Forests sequester carbon, meaning they remove carbon dioxide from the atmosphere and store it as organic carbon in their leaves, branches, stems, bark, and roots. When they shed material or die, carbon is stored as dead organic matter like leaves and twigs on the forest floor or in dead wood and soil.
As forests grow, they store more carbon. If the rate of carbon storage is greater than the rate of carbon loss from the forest —through decomposition, burning, or harvesting — then the forest is a carbon “sink” and helps reduce the CO2 in our atmosphere.
AMC owns forests – and we make sure to protect them. Could our forests be sequestering enough carbon to balance our total emissions?
David Publicover, AMC Senior Staff Scientist, did the math. AMC’s emissions from buildings and vehicles average around 1,500 metric tons of CO2 per year. He estimated that our Katahdin Ironworks (KIW) Ecological Reserve – less than 10% of our total forest ownership — sequesters at least 10 times that much carbon per year.
The KIW reserve is just one of four verified carbon offset projects on AMC land. The carbon credits generated by these projects will help AMC offset its carbon footprint — and could help other organizations offset their emissions, too.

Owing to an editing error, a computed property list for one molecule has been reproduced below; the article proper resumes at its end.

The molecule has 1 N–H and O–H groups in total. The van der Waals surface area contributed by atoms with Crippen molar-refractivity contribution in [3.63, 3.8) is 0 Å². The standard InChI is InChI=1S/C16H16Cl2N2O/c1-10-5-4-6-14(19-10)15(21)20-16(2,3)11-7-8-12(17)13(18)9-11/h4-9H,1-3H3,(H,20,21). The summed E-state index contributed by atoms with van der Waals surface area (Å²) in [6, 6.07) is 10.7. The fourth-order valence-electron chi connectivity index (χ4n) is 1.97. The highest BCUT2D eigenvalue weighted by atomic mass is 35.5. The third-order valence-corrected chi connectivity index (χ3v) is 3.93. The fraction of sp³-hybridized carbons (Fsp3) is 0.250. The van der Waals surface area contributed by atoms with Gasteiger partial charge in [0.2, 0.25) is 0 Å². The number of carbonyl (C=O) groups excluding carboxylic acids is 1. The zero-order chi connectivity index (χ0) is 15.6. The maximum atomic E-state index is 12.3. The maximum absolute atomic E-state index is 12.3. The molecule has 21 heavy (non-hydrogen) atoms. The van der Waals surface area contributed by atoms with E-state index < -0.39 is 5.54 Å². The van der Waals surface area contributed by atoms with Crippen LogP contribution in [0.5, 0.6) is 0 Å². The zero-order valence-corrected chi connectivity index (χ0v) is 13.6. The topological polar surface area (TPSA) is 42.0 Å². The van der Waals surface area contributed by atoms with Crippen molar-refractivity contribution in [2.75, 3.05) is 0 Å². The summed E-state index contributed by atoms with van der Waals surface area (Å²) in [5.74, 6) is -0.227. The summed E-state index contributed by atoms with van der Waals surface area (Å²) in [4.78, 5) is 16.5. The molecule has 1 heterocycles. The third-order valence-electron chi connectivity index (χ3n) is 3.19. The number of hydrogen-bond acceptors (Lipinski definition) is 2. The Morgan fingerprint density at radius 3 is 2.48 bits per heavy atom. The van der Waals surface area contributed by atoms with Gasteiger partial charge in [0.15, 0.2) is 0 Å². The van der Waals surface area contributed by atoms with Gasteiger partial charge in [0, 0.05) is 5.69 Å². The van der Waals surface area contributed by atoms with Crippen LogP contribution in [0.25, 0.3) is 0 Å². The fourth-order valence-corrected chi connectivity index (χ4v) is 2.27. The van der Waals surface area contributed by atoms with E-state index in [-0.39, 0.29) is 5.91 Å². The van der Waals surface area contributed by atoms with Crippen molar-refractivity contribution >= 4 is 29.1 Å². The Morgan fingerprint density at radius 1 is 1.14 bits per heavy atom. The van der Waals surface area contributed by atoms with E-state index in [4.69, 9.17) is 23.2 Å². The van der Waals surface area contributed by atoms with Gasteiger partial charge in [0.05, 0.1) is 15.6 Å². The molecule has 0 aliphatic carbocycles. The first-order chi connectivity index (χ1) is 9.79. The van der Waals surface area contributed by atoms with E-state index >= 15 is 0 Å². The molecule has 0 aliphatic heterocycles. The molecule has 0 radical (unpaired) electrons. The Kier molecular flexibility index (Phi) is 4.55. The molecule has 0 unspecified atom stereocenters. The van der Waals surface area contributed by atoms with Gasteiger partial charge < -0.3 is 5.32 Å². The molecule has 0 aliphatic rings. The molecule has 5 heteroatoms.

The story doesn’t end there, though. AMC isn’t taking the “easy way” out — we continue to work to lower our emissions, rather than simply offset them.
“The world can’t offset its way out of the climate crisis – our actual emissions have to [keep] going down,” Publicover says. “If they’re not, we’re failing. That’s a critical part of our Net Zero goals.”
At MWI, recreation, conservation, and responsible forestry come together to create a one-of-a-kind project.
The hope, Publicover says, is to create a model that can be looked at by other conservation organizations and the forest landowners nationwide.
Part of that model is re-writing the narrative surrounding forestry. In the Northeast, forestry is deeply intertwined with local economies and livelihoods. Supporting that community culture doesn’t have to mean industrial clear-cuts or monoculture plantations.
Instead, outdoor lovers can explore the trails, which are part of forests managed for ecosystem health and resilience. Responsible forestry has a key role to play in re-defining what landscape use can look like.
As a result, both forest and people win.